Six Years and Going Strong!

Edith here, thinking about how this blog started six years ago this month. We Wickeds have come a long way in our publishing careers since 2013, so I thought I’d share our very first blog post from May 1 of that year, where we reprise how we met each other!

Image by Pete Linforth from Pixabay.

How did we all meet?

Malice, Sisters, and Seascape

Sherry: In the spring of 2005 as I headed to my seat at the Malice Domestic banquet I hoped there would be an agent at my table. There wasn’t but I sat by Julie Hennrikus, which started a cycle of events I couldn’t have imagined. Julie lives near Boston, and my family was moving to Hanscom Air Force Base, fifteen miles from Boston, that summer. In minutes I had Julie’s email, information about the New England Chapter of Sisters in Crime, and Crime Bake, a mystery writers conference.

In the fall I joined the chapter and attended Crime Bake. Julie introduced me to so many fabulous, talented, inspiring women. New England started to feel like home. A few years later, I signed up for the Seascape Writers Retreat run by Hallie EphronRoberta Islieb, and SW Hubbard. One of the other attendees wanted to carpool. We met in a mall parking lot and I was relieved to recognize Edith Maxwell from SincNE meetings. I tried not to be too obvious as I sent a text to my family saying Edith didn’t appear to be an ax murderer. We happily yakked all the way to Connecticut.

Part of our subgroup at Seascape 2009: Edith second from left, with Liz and Sherry second and first from right, respectively.

The days were crammed with learning but the nights were a sleepover for adults. Liz, Barb, Edith and I, along with a few others, we stayed up late talking, sharing wine and laughing. The second night we convinced Liz to stay over. Long after our more sensible retreat attendees had headed to bed we were creeping around the halls looking for a rollaway. My apologies to anyone we woke dragging the rollaway back to our room. Nothing like things that go bump in the night at a mystery writers’ event.

In the summer of 2010, after I moved back to Northern Virginia, I started hearing about Jessie Crockett. I finally met her at Crime Bake last fall. Her energy is contagious or maybe it was the vitamin B12 she sprayed in our mouths.

Barb, Edith, Jessie and Liz all have the same agent, John Talbot. And they went out of their way to make sure Julie and I met him at Crime Bake last year. Barb ran into a room, grabbed me, and half dragged me into a hall where she’d spotted John. Then when he was free she actually shoved me in the back so I stumbled in front of him before anyone else could snag him.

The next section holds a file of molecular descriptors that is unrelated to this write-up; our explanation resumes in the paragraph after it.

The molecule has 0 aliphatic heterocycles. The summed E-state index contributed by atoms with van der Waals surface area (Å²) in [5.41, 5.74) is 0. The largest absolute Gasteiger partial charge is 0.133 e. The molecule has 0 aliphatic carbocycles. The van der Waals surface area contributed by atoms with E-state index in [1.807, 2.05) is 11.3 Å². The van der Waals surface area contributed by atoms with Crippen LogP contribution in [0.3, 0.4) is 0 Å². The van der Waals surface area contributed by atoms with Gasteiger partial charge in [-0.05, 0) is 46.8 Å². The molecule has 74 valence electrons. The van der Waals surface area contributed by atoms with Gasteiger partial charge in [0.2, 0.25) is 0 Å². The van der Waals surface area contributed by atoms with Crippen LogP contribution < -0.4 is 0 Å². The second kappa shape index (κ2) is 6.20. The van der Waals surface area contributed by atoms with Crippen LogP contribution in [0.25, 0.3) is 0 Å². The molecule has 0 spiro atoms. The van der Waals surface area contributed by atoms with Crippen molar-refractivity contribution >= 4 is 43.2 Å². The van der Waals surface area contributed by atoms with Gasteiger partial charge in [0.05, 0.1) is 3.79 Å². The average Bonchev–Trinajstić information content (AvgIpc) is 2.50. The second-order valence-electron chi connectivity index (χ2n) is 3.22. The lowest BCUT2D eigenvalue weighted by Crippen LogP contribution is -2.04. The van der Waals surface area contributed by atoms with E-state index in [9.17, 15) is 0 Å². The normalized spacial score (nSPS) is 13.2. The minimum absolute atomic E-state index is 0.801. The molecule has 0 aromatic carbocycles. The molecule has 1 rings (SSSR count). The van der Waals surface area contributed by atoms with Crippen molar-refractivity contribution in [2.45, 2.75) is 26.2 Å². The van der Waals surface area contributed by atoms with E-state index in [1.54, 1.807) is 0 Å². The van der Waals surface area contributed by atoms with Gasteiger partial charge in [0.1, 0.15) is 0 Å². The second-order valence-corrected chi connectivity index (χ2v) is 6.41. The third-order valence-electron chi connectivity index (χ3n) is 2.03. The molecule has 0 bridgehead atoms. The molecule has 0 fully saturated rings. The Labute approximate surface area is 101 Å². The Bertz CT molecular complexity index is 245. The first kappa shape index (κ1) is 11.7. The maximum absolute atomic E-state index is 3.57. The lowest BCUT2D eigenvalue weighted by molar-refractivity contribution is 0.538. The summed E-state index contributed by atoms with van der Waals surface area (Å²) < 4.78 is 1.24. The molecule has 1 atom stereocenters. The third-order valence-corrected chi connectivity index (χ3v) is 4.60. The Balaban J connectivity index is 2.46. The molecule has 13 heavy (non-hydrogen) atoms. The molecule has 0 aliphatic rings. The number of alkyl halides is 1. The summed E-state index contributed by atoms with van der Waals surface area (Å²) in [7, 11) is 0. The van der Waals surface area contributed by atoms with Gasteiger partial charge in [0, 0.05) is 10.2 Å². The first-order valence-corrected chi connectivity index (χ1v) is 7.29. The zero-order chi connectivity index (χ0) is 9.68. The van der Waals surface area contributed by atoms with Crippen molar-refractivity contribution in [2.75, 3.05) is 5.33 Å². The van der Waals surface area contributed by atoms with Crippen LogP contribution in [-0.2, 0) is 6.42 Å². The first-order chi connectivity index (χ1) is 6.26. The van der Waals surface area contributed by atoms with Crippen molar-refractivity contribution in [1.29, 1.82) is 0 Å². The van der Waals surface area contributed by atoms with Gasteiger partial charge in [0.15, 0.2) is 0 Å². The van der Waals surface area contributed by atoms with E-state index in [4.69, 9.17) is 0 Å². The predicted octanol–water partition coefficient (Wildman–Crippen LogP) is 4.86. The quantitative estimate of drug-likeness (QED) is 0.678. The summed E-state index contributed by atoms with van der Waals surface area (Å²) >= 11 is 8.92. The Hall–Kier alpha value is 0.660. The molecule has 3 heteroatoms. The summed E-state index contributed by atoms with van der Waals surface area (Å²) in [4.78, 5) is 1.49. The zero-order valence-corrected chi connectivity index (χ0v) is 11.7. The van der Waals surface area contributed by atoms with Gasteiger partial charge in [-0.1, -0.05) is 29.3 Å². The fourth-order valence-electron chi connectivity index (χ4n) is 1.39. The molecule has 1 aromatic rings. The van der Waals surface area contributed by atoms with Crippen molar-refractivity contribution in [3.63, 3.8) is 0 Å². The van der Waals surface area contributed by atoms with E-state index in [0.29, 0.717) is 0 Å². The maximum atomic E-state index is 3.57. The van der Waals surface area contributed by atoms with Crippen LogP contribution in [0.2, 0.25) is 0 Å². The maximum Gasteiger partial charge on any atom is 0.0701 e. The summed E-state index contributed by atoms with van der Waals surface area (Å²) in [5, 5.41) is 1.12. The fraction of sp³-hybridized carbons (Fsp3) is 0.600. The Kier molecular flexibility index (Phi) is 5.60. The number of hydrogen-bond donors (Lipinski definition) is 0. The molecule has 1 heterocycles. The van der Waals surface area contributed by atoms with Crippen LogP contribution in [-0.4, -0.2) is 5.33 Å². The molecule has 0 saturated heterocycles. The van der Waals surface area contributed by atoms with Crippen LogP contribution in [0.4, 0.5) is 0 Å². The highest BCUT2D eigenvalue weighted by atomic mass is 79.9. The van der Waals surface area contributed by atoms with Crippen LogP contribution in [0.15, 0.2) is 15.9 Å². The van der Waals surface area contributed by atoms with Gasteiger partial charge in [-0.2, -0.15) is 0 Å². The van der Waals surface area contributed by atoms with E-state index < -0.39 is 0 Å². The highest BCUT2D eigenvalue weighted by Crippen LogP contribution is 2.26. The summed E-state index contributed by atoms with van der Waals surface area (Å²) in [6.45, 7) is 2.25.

We’ve critiqued each others manuscripts, met for dinners, had coffee and wine, shared rooms at conferences, and Jessie has generously opened her beach house for writers’ weekends. Not meeting an agent that night at Malice is one of the best things that ever happened to me. There is more to this story but that will be saved for another time.

Barb: Julie gets around! In the fall of 2006 when I went to the New England Crime Bake I had a secret. My story, “Winter Rental” was receiving an honorable mention for the Al Blanchard Award. I sat across from a woman whose name tag said we were from the same town. We starting chatting, and when the Blanchard honorable mentions were called, both of us stood up. Same town, both short story writers. A relationship was cemented, and now Julie’s succeeded me as President of Sisters in Crime New England.

At the New England Crime Bake in 2011, Jessie was the one who had a secret. Our first novels had come out in the same month in 2010. When we got into the elevator, positively drooping at the end of the first day, I asked her what was new. “It isn’t announced, but I think I just sold a series to a major publisher,” Jessie said. “That’s the best news I’ve heard all day!” I responded, because it was.

As to the debauchery with the rest of you at Seascape—the less said, the better!

Edith here: I think I met Barb before any of the other Wicked Cozy authors. We were at a SINC New England workshop on revision with Elizabeth Lyon about six years ago. It was one of my first meetings and I knew almost nobody. During the introductions, Barb said she’d just been offered a contract for The Death of an Ambitious Woman. Wow, I thought. She’s made the big time! Sherry hosted a fabulous workshop at the Air Force base the next year that featured the female base security commander, who told a bunch of mystery writers about fighting crime in an insular military community. But, as Sherry said, we didn’t really get to know each other until we drove in my Prius to Seascape. She’s a crack editor and writes mystery with one of those funny voices you can’t put down.

Crime Bake 2009
Singing our song about Agatha Christie